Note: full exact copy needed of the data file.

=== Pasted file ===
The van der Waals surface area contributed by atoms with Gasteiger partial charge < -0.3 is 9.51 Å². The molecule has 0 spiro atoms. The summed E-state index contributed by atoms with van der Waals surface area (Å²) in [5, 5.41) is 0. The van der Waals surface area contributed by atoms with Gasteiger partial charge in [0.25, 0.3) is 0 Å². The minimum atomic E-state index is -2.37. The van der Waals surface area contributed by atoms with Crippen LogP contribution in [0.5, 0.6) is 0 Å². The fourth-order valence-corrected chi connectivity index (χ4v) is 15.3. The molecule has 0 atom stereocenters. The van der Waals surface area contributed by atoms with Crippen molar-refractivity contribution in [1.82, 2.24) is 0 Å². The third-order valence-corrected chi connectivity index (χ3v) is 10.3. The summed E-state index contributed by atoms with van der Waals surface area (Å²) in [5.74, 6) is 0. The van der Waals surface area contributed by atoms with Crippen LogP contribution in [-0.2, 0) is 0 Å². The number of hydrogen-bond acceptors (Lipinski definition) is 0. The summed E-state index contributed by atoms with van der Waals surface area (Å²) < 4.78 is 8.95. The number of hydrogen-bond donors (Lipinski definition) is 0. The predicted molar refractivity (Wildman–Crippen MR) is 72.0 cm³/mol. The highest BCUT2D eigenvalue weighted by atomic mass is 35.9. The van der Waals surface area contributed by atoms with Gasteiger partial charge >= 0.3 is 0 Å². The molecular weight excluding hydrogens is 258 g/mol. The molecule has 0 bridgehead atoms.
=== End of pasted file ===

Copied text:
The van der Waals surface area contributed by atoms with Gasteiger partial charge < -0.3 is 9.51 Å². The molecule has 0 spiro atoms. The summed E-state index contributed by atoms with van der Waals surface area (Å²) in [5, 5.41) is 0. The van der Waals surface area contributed by atoms with Gasteiger partial charge in [0.25, 0.3) is 0 Å². The minimum atomic E-state index is -2.37. The van der Waals surface area contributed by atoms with Crippen LogP contribution in [0.5, 0.6) is 0 Å². The fourth-order valence-corrected chi connectivity index (χ4v) is 15.3. The molecule has 0 atom stereocenters. The van der Waals surface area contributed by atoms with Crippen molar-refractivity contribution in [1.82, 2.24) is 0 Å². The third-order valence-corrected chi connectivity index (χ3v) is 10.3. The summed E-state index contributed by atoms with van der Waals surface area (Å²) in [5.74, 6) is 0. The van der Waals surface area contributed by atoms with Crippen LogP contribution in [-0.2, 0) is 0 Å². The number of hydrogen-bond acceptors (Lipinski definition) is 0. The summed E-state index contributed by atoms with van der Waals surface area (Å²) < 4.78 is 8.95. The number of hydrogen-bond donors (Lipinski definition) is 0. The predicted molar refractivity (Wildman–Crippen MR) is 72.0 cm³/mol. The highest BCUT2D eigenvalue weighted by atomic mass is 35.9. The van der Waals surface area contributed by atoms with Gasteiger partial charge >= 0.3 is 0 Å². The molecular weight excluding hydrogens is 258 g/mol. The molecule has 0 bridgehead atoms.